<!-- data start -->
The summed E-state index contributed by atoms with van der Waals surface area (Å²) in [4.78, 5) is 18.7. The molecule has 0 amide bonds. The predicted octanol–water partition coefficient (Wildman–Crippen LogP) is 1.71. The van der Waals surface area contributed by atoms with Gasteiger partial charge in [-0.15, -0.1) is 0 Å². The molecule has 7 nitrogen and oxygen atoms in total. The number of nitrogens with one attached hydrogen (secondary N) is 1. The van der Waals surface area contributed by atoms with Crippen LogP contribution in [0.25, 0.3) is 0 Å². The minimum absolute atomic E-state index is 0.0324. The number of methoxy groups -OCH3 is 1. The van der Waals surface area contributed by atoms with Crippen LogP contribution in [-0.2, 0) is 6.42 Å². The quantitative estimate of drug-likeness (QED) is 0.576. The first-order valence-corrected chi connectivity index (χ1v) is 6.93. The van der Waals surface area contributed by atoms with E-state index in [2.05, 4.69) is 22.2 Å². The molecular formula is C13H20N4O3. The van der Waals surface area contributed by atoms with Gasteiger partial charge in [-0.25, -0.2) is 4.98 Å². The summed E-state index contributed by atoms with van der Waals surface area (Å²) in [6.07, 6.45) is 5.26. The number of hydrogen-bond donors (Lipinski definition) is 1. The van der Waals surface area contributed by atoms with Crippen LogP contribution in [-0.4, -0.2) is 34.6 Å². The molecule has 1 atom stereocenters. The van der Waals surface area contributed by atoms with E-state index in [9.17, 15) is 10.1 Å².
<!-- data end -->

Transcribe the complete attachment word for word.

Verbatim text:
The summed E-state index contributed by atoms with van der Waals surface area (Å²) in [4.78, 5) is 18.7. The molecule has 0 amide bonds. The predicted octanol–water partition coefficient (Wildman–Crippen LogP) is 1.71. The van der Waals surface area contributed by atoms with Gasteiger partial charge in [-0.15, -0.1) is 0 Å². The molecule has 7 nitrogen and oxygen atoms in total. The number of nitrogens with one attached hydrogen (secondary N) is 1. The van der Waals surface area contributed by atoms with Crippen LogP contribution in [0.25, 0.3) is 0 Å². The minimum absolute atomic E-state index is 0.0324. The number of methoxy groups -OCH3 is 1. The van der Waals surface area contributed by atoms with Crippen LogP contribution in [-0.2, 0) is 6.42 Å². The quantitative estimate of drug-likeness (QED) is 0.576. The first-order valence-corrected chi connectivity index (χ1v) is 6.93. The van der Waals surface area contributed by atoms with E-state index in [2.05, 4.69) is 22.2 Å². The molecular formula is C13H20N4O3. The van der Waals surface area contributed by atoms with Gasteiger partial charge in [-0.25, -0.2) is 4.98 Å². The summed E-state index contributed by atoms with van der Waals surface area (Å²) in [6.07, 6.45) is 5.26. The number of hydrogen-bond donors (Lipinski definition) is 1. The van der Waals surface area contributed by atoms with Crippen LogP contribution in [-0.4, -0.2) is 34.6 Å². The molecule has 1 atom stereocenters. The van der Waals surface area contributed by atoms with E-state index in [9.17, 15) is 10.1 Å².